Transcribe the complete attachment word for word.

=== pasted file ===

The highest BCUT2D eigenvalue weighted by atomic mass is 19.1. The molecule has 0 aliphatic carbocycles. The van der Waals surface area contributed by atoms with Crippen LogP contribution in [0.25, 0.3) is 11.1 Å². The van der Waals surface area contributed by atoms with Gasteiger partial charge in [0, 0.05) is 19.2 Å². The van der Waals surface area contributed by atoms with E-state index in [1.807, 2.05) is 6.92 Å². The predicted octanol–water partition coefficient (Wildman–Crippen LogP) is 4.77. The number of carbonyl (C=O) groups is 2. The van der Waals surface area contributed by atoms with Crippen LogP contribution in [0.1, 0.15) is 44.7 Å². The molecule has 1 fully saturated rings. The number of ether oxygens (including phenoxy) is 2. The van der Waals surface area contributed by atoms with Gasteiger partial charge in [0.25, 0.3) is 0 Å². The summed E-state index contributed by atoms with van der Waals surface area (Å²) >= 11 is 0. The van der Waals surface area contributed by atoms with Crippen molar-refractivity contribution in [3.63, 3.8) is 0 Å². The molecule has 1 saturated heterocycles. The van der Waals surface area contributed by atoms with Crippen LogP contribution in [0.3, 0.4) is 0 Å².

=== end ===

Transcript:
The highest BCUT2D eigenvalue weighted by atomic mass is 19.1. The molecule has 0 aliphatic carbocycles. The van der Waals surface area contributed by atoms with Crippen LogP contribution in [0.25, 0.3) is 11.1 Å². The van der Waals surface area contributed by atoms with Gasteiger partial charge in [0, 0.05) is 19.2 Å². The van der Waals surface area contributed by atoms with E-state index in [1.807, 2.05) is 6.92 Å². The predicted octanol–water partition coefficient (Wildman–Crippen LogP) is 4.77. The number of carbonyl (C=O) groups is 2. The van der Waals surface area contributed by atoms with Crippen LogP contribution in [0.1, 0.15) is 44.7 Å². The molecule has 1 fully saturated rings. The number of ether oxygens (including phenoxy) is 2. The van der Waals surface area contributed by atoms with Gasteiger partial charge in [0.25, 0.3) is 0 Å². The summed E-state index contributed by atoms with van der Waals surface area (Å²) >= 11 is 0. The van der Waals surface area contributed by atoms with Crippen molar-refractivity contribution in [3.63, 3.8) is 0 Å². The molecule has 1 saturated heterocycles. The van der Waals surface area contributed by atoms with Crippen LogP contribution in [0.3, 0.4) is 0 Å².